Contrary to what we'd like to believe, video games have become an integral part of popular culture. This means that it's not immune to the pitfalls and perils that come with pop culture as well, including the idea of trends. A few years back all of the developers were falling in love with lens flares, then it was water effects and cel-shaded graphics. If 2004 will be remembered for something it will be the introduction of realistic physics mechanics as an integral part of gaming, and helping to usher in that trend is Midway's Psi-Ops, a highly entertaining action game that features a great gimmick, but manages to succeed on the basis of its own merits.
Mindgate is the government’s name for the agency that utilizes psychic abilities. You’ll play as Nick Scryer, a loyal solider whose memory has been wiped out from the start. As you progress you’ll learn more about yourself and the agency through in-game cinematics and dialogues between the characters. With the reintroduction of the Metal Gear Solid
franchise there has been a renewed interest in plotlines for action games. Midway took that into account and developed a gripping story that’s full of twists and turns. It’s not Hollywood material but it’s compelling enough to keep you glued in the seats from start to finish. Even still, the game can’t manage to avoid many of the clichés of the action genre. You’re cast as the badass with a heart of gold who was betrayed by his friends and left for dead. There’s the requisite huge black guy, the skinny guy with the glasses and even the rogue general who is bent on world domination. Midway even went to the action cliché well and made sure to include ties to Nazi Germany and China as the source of the game’s threats. Aside from one particularly nauseating sequence (which seems to be lifted from the dream sequences in Max Payne 2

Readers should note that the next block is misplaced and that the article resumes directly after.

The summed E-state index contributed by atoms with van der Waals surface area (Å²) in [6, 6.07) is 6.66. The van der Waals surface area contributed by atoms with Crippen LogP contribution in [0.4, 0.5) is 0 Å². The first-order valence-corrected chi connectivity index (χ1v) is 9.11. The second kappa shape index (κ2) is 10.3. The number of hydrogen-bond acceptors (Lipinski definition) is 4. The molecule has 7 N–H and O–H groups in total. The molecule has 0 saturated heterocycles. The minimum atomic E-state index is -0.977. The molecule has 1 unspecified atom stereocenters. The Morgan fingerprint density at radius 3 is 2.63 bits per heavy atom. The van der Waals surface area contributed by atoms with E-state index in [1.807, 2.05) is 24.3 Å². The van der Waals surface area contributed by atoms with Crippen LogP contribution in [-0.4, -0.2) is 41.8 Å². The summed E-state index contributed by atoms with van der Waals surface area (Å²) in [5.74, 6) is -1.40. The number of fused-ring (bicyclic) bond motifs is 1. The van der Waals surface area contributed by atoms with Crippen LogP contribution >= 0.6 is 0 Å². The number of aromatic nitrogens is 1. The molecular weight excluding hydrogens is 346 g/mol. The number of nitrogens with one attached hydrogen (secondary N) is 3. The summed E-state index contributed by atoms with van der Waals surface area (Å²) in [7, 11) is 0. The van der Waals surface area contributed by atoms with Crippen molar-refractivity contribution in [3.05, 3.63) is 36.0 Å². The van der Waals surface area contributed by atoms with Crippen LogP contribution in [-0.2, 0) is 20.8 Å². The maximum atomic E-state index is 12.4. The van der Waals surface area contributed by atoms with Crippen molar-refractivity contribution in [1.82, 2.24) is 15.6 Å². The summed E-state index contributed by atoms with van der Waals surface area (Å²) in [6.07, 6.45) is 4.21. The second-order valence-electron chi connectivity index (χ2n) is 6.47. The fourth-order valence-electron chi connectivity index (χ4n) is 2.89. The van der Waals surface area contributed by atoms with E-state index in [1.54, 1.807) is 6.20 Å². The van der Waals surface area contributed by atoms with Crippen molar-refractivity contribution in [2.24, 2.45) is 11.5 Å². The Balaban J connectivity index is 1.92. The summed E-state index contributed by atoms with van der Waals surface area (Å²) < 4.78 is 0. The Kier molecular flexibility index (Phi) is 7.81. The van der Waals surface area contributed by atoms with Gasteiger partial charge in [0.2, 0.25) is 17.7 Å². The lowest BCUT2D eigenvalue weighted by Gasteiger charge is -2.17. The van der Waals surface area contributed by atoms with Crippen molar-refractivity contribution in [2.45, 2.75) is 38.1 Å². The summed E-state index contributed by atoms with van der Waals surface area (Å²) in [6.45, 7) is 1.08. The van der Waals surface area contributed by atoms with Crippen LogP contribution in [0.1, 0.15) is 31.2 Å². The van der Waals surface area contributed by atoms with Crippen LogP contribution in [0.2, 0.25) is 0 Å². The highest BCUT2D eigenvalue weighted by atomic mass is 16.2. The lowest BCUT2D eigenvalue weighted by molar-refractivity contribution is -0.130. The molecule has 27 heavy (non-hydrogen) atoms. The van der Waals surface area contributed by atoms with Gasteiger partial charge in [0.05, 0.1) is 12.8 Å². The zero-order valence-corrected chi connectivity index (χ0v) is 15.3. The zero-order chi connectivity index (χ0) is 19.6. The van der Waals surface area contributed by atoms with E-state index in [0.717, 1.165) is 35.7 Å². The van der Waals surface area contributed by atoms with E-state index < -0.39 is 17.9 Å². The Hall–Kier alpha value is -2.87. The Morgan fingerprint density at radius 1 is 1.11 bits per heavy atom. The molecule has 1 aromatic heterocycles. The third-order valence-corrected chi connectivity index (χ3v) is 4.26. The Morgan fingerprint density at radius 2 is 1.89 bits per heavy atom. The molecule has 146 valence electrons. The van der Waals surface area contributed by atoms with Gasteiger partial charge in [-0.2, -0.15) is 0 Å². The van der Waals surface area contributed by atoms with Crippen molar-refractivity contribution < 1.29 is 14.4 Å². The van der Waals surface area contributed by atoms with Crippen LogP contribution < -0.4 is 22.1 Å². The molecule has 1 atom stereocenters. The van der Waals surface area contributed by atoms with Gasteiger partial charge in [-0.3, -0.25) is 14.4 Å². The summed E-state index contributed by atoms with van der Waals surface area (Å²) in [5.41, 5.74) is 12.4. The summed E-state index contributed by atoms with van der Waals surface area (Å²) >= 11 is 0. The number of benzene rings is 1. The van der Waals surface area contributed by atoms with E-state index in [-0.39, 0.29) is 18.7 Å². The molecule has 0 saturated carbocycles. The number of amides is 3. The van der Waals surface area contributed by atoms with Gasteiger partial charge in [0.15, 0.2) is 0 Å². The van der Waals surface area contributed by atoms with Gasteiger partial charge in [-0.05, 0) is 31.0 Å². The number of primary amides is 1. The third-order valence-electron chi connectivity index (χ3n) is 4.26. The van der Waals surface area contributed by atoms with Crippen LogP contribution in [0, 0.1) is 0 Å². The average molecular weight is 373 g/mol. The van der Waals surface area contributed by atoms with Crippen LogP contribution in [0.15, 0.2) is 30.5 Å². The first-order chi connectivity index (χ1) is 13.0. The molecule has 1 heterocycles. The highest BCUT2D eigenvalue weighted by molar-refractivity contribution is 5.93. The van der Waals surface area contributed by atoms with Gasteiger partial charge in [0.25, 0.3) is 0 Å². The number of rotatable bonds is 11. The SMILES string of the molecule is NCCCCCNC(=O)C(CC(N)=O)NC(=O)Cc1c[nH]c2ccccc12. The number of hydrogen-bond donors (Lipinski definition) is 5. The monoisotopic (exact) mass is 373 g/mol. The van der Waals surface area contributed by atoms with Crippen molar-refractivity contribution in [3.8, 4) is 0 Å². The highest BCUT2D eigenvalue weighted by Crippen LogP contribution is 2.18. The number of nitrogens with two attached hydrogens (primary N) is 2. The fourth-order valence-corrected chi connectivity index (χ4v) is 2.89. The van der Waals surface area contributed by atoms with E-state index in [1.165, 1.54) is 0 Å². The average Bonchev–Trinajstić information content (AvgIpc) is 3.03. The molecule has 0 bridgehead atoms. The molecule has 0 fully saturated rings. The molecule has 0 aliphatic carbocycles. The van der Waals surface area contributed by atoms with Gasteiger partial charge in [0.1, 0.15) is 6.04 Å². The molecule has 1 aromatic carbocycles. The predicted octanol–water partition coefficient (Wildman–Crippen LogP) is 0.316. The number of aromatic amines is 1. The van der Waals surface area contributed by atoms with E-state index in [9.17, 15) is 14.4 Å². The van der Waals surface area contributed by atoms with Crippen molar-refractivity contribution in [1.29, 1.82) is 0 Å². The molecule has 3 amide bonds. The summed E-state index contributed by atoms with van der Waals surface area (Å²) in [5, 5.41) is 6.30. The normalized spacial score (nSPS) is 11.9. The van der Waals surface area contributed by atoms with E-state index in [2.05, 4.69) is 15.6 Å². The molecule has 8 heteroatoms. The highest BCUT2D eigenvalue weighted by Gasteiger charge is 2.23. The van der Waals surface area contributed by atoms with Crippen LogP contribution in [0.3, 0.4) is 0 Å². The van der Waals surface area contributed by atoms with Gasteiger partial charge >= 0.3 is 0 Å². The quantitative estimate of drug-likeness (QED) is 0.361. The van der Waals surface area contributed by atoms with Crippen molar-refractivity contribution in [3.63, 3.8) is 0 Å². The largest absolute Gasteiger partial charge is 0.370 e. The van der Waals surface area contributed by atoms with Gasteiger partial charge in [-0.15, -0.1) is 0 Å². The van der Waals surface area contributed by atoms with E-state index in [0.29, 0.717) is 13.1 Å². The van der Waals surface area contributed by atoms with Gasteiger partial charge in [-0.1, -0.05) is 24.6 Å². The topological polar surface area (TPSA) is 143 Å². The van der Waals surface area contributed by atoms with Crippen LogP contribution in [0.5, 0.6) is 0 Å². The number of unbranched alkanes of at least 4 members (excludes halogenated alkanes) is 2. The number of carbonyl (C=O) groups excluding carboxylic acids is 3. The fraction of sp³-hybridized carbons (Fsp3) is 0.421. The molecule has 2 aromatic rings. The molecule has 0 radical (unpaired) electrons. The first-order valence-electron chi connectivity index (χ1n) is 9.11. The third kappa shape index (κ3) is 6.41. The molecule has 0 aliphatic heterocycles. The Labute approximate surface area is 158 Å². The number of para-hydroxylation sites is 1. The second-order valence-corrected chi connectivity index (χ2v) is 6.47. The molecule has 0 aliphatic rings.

) the game moves along quite nicely through the use of intriguing dialogue and decent pacing.
Psi Ops looks and feels like a traditional third-person action/adventure title but it has one distinguishing element that separates it from the rest. The introduction of psychic abilities takes everything we’ve known about the genre and turns it upside down on its head, with some excellent results as well. Throughout the game you’ll encounter a pretty robust arsenal of firearms but the main attraction here are the powers. Right from the start you’re given the game’s most unique and amusing ability, telekinesis. Made possible thanks to the inclusion of Havok’s physics system, you can pick up almost everything that isn’t anchored down and hurl it wherever you’d like. You can hurl crates, tables, stone lions, explosive canisters and other objects at your foes. Hell, you can even pick up your enemies and toss them against walls, complete with impressive rag doll physics. Aside from the offensive element this power plays a crucial role in the puzzle solving process as well. From time-to-time you’ll be called upon to reach high ledges that are beyond your character’s leaping ability. To reach the ledge you’ll have to construct a makeshift staircase out of whatever crates or objects that are sitting around. This might all sound tedious but the manner in which this power is integrated makes it the most fun and unique gameplay element we’ve seen thus far from the year 2004.
Page 1 of 3